Drought over? Spring outlook finds relief — and flood risk
ALBUQUERQUE, N.M. — Record snowfall and rain have helped to loosen drought’s grip on parts of the western U.S. as national forecasters and climate experts warned Thursday that some areas should expect more flooding as the snow begins to melt.
The winter precipitation wiped out exceptional and extreme drought in California for the first time since 2020, the National Oceanic and Atmospheric Administration reported Thursday in a seasonal, nationwide outlook that came as parts of the state are under water. In neighboring Nevada, flood warnings were in effect and rushing water prompted some evacuations overnight in one of Arizona’s tourist towns.
Elsewhere, NOAA’s forecast warned of elevated flood risks from heavy snowpack this spring in the upper Midwest along the Mississippi River from Minnesota south to Missouri.
Despite the receding drought, experts cautioned that the relief may be only a blip as the long-term effects persist from what has been a stubborn dry streak.
Groundwater and reservoir storage levels — which take much longer to bounce back — remain at historic lows. It could be more than a year before the extra moisture has an effect on the shoreline at Lake Mead that straddles Arizona and Nevada. And it’s unlikely that water managers will have enough wiggle room to wind back the clock on proposals for limiting water use.
That’s because water release and retention operations for the massive reservoir and its upstream sibling — Lake Powell on the Utah-Arizona border — already are set for the year. The reservoirs are used to manage Colorado River water deliveries to 40 million people in seven U.S. states and Mexico.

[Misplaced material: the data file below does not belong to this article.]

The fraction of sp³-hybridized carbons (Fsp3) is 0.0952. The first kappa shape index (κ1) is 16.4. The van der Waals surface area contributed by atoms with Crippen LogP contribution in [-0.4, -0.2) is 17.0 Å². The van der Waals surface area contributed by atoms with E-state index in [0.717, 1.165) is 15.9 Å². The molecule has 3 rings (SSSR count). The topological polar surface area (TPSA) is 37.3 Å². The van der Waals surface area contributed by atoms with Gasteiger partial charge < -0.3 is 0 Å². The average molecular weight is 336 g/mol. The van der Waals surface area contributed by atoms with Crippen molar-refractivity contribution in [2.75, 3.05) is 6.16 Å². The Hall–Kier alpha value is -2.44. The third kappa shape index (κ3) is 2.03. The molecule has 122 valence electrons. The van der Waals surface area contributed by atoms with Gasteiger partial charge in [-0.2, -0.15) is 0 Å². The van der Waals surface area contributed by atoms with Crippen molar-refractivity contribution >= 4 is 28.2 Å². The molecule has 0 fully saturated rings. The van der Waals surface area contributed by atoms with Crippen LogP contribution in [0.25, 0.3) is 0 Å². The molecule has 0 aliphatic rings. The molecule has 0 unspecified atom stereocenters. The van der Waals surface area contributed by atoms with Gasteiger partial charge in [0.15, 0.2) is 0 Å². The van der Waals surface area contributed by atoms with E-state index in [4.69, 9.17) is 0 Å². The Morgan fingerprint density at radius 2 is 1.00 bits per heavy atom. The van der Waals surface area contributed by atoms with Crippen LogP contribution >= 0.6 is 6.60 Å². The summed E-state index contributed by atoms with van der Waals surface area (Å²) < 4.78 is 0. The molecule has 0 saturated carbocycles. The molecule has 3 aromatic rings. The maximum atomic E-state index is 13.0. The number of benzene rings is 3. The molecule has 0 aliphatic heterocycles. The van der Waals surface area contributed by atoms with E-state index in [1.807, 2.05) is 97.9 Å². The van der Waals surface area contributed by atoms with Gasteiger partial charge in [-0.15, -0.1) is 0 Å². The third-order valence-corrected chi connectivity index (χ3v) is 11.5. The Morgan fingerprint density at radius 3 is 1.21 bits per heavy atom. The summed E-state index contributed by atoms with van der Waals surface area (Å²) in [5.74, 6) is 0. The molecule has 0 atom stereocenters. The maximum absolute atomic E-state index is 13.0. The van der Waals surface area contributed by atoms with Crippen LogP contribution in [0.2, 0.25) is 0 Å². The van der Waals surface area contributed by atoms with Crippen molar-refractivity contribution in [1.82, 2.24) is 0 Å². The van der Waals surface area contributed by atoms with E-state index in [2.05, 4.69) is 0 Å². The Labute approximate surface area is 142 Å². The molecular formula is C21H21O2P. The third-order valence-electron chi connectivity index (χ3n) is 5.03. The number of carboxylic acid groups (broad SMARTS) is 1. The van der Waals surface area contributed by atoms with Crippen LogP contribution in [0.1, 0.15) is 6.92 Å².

Lake Powell could gain 35 feet as snow melts and makes its way into tributaries and rivers over the next three months. How much it rises will depend on soil moisture levels, future precipitation, temperatures and evaporation losses.
Paul Miller, a hydrologist with the National Weather Service’s Colorado Basin River Forecast Center, said that sounds like a lot of water for one of the nation’s largest reservoirs, but it still will be only one-third full.
“It’s definitely moving in the right direction, but we’re far from filling the reservoirs in the Colorado River system and we’re far from being at a comfortable point from a water supply perspective,” Miller said during Thursday’s NOAA briefing.
Federal forecasters outlined other predictions for temperature, precipitation and drought over the next three months, saying the spring wet season is expected to improve drought conditions across parts of the northern and central Plains and Florida could see dryness disappear there by the end of June.
Overall, the West has been more dry than wet for more than 20 years, and many areas will still feel the consequences. The northern Rockies and parts of Washington state will likely see drought expand over the spring, while areas of extreme to exceptional drought are likely to persist across parts of the southern High Plains.
An emergency declaration in Oregon warns of higher risks for water shortages and wildfires in the central part of the state, and pockets of central Utah, southeastern Colorado and eastern New Mexico are still dealing with extreme drought.
Ranchers in the arid state already are planning for another dry year, and some residents are still reeling from a historic wildfire season.
Jon Gottschalck, chief of the operational prediction branch at NOAA’s Climate Prediction Center, said the start of the fire season in the Southwestern U.S. likely will be delayed.